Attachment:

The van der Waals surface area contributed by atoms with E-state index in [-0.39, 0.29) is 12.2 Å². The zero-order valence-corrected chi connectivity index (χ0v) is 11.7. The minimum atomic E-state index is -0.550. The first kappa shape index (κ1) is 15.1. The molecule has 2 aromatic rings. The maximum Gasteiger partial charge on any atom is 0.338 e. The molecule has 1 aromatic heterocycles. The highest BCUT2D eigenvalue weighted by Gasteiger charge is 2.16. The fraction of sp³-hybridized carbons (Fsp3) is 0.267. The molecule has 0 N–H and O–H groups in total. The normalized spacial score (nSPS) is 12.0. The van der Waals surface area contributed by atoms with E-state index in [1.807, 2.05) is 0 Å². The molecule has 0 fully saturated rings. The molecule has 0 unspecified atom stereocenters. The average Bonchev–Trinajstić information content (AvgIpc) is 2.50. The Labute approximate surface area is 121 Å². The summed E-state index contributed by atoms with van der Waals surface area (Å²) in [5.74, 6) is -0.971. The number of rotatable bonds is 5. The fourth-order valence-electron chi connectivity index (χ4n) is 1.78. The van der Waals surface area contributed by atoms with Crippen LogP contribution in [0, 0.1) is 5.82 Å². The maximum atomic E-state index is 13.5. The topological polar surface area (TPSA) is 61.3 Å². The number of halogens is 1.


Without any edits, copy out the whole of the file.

The van der Waals surface area contributed by atoms with E-state index in [-0.39, 0.29) is 12.2 Å². The zero-order valence-corrected chi connectivity index (χ0v) is 11.7. The minimum atomic E-state index is -0.550. The first kappa shape index (κ1) is 15.1. The molecule has 2 aromatic rings. The maximum Gasteiger partial charge on any atom is 0.338 e. The molecule has 1 aromatic heterocycles. The highest BCUT2D eigenvalue weighted by Gasteiger charge is 2.16. The fraction of sp³-hybridized carbons (Fsp3) is 0.267. The molecule has 0 N–H and O–H groups in total. The normalized spacial score (nSPS) is 12.0. The van der Waals surface area contributed by atoms with E-state index in [1.807, 2.05) is 0 Å². The molecule has 0 fully saturated rings. The molecule has 0 unspecified atom stereocenters. The average Bonchev–Trinajstić information content (AvgIpc) is 2.50. The Labute approximate surface area is 121 Å². The summed E-state index contributed by atoms with van der Waals surface area (Å²) in [5.74, 6) is -0.971. The number of rotatable bonds is 5. The fourth-order valence-electron chi connectivity index (χ4n) is 1.78. The van der Waals surface area contributed by atoms with Crippen LogP contribution in [0, 0.1) is 5.82 Å². The maximum atomic E-state index is 13.5. The topological polar surface area (TPSA) is 61.3 Å². The number of halogens is 1.